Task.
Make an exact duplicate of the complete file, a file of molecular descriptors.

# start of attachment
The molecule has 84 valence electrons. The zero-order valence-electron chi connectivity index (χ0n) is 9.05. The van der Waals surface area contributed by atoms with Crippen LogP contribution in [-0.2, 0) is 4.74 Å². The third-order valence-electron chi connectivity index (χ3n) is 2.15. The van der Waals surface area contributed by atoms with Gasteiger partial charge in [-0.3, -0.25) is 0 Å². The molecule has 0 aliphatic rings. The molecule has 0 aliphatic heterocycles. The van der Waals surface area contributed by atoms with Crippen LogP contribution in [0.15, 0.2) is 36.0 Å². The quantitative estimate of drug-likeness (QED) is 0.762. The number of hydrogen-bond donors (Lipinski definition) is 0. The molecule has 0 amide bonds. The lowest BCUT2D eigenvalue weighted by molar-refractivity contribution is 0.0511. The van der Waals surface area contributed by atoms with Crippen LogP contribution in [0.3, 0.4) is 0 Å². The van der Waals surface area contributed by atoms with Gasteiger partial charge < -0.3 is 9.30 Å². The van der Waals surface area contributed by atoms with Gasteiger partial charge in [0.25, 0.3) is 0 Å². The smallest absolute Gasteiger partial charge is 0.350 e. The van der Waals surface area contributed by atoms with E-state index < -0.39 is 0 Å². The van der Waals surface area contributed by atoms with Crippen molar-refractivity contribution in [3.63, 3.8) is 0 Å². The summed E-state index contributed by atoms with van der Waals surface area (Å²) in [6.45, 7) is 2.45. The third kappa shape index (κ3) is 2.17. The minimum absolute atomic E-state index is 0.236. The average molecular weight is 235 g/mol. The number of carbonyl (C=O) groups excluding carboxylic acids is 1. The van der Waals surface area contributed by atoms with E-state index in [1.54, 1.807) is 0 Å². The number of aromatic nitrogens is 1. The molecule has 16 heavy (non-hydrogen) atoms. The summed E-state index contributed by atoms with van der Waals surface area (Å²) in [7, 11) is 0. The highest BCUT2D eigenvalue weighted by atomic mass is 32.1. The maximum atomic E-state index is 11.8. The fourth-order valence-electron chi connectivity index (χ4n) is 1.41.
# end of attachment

The molecule has 84 valence electrons. The zero-order valence-electron chi connectivity index (χ0n) is 9.05. The van der Waals surface area contributed by atoms with Crippen LogP contribution in [-0.2, 0) is 4.74 Å². The third-order valence-electron chi connectivity index (χ3n) is 2.15. The van der Waals surface area contributed by atoms with Gasteiger partial charge in [-0.3, -0.25) is 0 Å². The molecule has 0 aliphatic rings. The molecule has 0 aliphatic heterocycles. The van der Waals surface area contributed by atoms with Crippen LogP contribution in [0.15, 0.2) is 36.0 Å². The quantitative estimate of drug-likeness (QED) is 0.762. The number of hydrogen-bond donors (Lipinski definition) is 0. The molecule has 0 amide bonds. The lowest BCUT2D eigenvalue weighted by molar-refractivity contribution is 0.0511. The van der Waals surface area contributed by atoms with Crippen LogP contribution in [0.3, 0.4) is 0 Å². The van der Waals surface area contributed by atoms with Gasteiger partial charge < -0.3 is 9.30 Å². The van der Waals surface area contributed by atoms with Gasteiger partial charge in [0.25, 0.3) is 0 Å². The smallest absolute Gasteiger partial charge is 0.350 e. The van der Waals surface area contributed by atoms with E-state index < -0.39 is 0 Å². The van der Waals surface area contributed by atoms with Crippen molar-refractivity contribution in [3.63, 3.8) is 0 Å². The summed E-state index contributed by atoms with van der Waals surface area (Å²) in [6.45, 7) is 2.45. The third kappa shape index (κ3) is 2.17. The minimum absolute atomic E-state index is 0.236. The average molecular weight is 235 g/mol. The number of carbonyl (C=O) groups excluding carboxylic acids is 1. The van der Waals surface area contributed by atoms with E-state index in [1.54, 1.807) is 0 Å². The number of aromatic nitrogens is 1. The molecule has 16 heavy (non-hydrogen) atoms. The summed E-state index contributed by atoms with van der Waals surface area (Å²) in [7, 11) is 0. The highest BCUT2D eigenvalue weighted by atomic mass is 32.1. The maximum atomic E-state index is 11.8. The fourth-order valence-electron chi connectivity index (χ4n) is 1.41.